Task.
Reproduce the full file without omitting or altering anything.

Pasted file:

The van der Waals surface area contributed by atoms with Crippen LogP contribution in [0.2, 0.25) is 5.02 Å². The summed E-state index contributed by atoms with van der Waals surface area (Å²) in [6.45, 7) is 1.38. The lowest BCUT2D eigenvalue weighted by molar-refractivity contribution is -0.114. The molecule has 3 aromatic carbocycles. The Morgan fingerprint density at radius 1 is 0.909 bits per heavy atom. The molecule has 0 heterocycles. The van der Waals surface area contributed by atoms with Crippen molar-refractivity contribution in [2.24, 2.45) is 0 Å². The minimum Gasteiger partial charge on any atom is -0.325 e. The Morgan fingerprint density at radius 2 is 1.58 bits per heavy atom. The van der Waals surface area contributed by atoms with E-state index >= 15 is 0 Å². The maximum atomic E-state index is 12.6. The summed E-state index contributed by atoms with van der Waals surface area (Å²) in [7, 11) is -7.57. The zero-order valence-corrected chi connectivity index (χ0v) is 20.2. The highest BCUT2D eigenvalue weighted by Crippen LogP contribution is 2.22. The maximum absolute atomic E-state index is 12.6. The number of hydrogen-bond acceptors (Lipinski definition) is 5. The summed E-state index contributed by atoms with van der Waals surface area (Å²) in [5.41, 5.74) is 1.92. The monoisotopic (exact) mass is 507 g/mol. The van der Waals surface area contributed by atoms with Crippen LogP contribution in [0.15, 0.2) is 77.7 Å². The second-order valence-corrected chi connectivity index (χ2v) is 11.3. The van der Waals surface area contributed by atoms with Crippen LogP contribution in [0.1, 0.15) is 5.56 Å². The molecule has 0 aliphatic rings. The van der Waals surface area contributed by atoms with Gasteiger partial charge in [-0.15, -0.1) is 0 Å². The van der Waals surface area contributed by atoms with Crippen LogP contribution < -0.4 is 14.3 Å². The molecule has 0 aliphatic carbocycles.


The van der Waals surface area contributed by atoms with Crippen LogP contribution in [0.2, 0.25) is 5.02 Å². The summed E-state index contributed by atoms with van der Waals surface area (Å²) in [6.45, 7) is 1.38. The lowest BCUT2D eigenvalue weighted by molar-refractivity contribution is -0.114. The molecule has 3 aromatic carbocycles. The Morgan fingerprint density at radius 1 is 0.909 bits per heavy atom. The molecule has 0 heterocycles. The van der Waals surface area contributed by atoms with Crippen molar-refractivity contribution in [2.24, 2.45) is 0 Å². The minimum Gasteiger partial charge on any atom is -0.325 e. The Morgan fingerprint density at radius 2 is 1.58 bits per heavy atom. The van der Waals surface area contributed by atoms with E-state index >= 15 is 0 Å². The maximum atomic E-state index is 12.6. The summed E-state index contributed by atoms with van der Waals surface area (Å²) in [7, 11) is -7.57. The zero-order valence-corrected chi connectivity index (χ0v) is 20.2. The highest BCUT2D eigenvalue weighted by Crippen LogP contribution is 2.22. The maximum absolute atomic E-state index is 12.6. The number of hydrogen-bond acceptors (Lipinski definition) is 5. The summed E-state index contributed by atoms with van der Waals surface area (Å²) in [5.41, 5.74) is 1.92. The monoisotopic (exact) mass is 507 g/mol. The van der Waals surface area contributed by atoms with Crippen LogP contribution in [0.15, 0.2) is 77.7 Å². The second-order valence-corrected chi connectivity index (χ2v) is 11.3. The van der Waals surface area contributed by atoms with Crippen LogP contribution in [0.1, 0.15) is 5.56 Å². The molecule has 0 aliphatic rings. The van der Waals surface area contributed by atoms with Gasteiger partial charge in [-0.15, -0.1) is 0 Å². The van der Waals surface area contributed by atoms with Crippen LogP contribution < -0.4 is 14.3 Å². The molecule has 0 aliphatic carbocycles.